- Schendel DE, Berg CJ, YearginAllsopp M, Boyle CA, Decoufle P: Prenatal magnesium sulfate exposure and the risk for cerebral palsy or mental retardation among very low-birth-weight children aged 3 to 5 years. Jama-J Am Med Assoc. 1996, 276 (22): 1805-1810. 10.1001/jama.1996.03540220029026.View ArticleGoogle Scholar
- FineSmith RB, Roche K, Yellin PB, Walsh KK, Shen C, Zeglis M, Kahn A, Fish I: Effect of magnesium sulfate on the development of cystic periventricular leukomalacia in preterm infants. Am J Perinat. 1997, 14 (5): 303-307. 10.1055/s-2007-994149.View ArticleGoogle Scholar
- Grether JK, Hoogstrate J, Selvin S, Nelson KB: Magnesium sulfate tocolysis and risk of neonatal death. Am J Obstet Gynecol. 1998, 178 (1): 1-6. 10.1016/S0002-9378(98)70617-9.View ArticlePubMedGoogle Scholar
- Kimberlin DF, Hauth JC, Goldenberg RL, Bottoms SF, Iams JD, Mercer B, MacPherson C, Thurnau GR: The effect of maternal magnesium sulfate treatment on neonatal morbidity in < = 1000-gram infants. Am J Perinat. 1998, 15 (11): 635-641. 10.1055/s-2007-994082.View ArticleGoogle Scholar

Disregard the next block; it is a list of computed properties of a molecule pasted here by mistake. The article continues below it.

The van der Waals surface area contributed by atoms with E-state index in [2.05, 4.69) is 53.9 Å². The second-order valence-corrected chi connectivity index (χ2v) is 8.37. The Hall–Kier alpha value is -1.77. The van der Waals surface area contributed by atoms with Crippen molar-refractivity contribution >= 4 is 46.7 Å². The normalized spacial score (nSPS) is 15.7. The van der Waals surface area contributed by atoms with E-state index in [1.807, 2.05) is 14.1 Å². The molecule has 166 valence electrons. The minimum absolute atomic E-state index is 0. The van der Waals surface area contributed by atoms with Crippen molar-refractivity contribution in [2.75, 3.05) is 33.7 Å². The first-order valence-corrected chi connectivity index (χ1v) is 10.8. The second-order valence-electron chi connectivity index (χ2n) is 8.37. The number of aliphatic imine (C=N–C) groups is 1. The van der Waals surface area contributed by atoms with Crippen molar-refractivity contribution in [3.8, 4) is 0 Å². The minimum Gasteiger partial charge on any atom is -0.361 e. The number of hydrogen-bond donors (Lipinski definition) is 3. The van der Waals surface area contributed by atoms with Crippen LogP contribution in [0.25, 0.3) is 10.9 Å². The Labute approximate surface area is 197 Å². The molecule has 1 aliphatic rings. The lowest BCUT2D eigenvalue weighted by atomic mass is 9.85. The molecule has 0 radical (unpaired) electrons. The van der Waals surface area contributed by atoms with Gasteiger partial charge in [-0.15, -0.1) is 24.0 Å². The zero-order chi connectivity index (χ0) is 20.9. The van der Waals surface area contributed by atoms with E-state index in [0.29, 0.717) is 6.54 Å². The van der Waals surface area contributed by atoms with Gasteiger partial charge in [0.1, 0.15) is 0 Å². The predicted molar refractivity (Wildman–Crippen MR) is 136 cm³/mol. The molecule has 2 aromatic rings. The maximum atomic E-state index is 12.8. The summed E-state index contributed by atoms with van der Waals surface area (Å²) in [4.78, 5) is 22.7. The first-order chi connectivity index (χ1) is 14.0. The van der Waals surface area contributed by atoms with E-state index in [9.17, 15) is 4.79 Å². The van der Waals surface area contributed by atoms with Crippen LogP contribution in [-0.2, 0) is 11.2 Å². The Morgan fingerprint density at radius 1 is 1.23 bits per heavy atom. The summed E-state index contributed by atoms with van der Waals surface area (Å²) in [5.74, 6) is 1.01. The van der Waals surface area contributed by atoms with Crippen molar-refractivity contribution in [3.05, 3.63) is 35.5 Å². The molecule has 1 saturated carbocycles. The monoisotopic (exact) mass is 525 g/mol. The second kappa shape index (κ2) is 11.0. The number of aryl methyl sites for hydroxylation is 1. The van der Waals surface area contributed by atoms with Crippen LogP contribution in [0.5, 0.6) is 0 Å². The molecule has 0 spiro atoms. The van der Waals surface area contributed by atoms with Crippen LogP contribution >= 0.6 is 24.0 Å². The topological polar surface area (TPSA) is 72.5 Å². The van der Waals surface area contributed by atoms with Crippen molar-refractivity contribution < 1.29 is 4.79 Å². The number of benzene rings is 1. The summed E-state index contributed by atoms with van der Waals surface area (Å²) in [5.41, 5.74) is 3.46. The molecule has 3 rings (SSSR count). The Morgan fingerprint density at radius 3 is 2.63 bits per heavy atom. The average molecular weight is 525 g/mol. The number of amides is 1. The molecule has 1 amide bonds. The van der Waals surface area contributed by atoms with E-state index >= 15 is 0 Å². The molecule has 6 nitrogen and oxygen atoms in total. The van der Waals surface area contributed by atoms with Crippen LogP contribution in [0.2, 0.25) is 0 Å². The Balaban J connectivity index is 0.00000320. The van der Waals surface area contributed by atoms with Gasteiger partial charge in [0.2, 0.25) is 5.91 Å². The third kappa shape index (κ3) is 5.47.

- Paneth N, Jetton J, PintoMartin J, Susser M, Clark C, Gardiner J, Holzman C, Lorenz JM, Reuss ML: Magnesium sulfate in labor and risk of neonatal brain lesions and cerebral palsy in low birth weight infants. Pediatrics. 1997, 99 (5): E1-10.1542/peds.99.5.e1.View ArticlePubMedGoogle Scholar
- Weintraub Z, Solovechick M, Reichman B, Rotschild A, Waisman D, Davkin O, Lusky A, Bental Y: Israel Neonatal Network: Effect of maternal tocolysis on the incidence of severe periventricular/intraventricular haemorrhage in very low birthweight infants. Arch Dis Child. 2001, 85 (1): F13-F17.View ArticleGoogle Scholar
- Grether JK, Hoogstrate J, Walsh-Greene E, Nelson KB: Magnesium sulfate for tocolysis and risk of spastic cerebral palsy in premature children born to women without preeclampsia. Am J Obstet Gynecol. 2000, 183 (3): 717-725. 10.1067/mob.2000.106581.View ArticlePubMedGoogle Scholar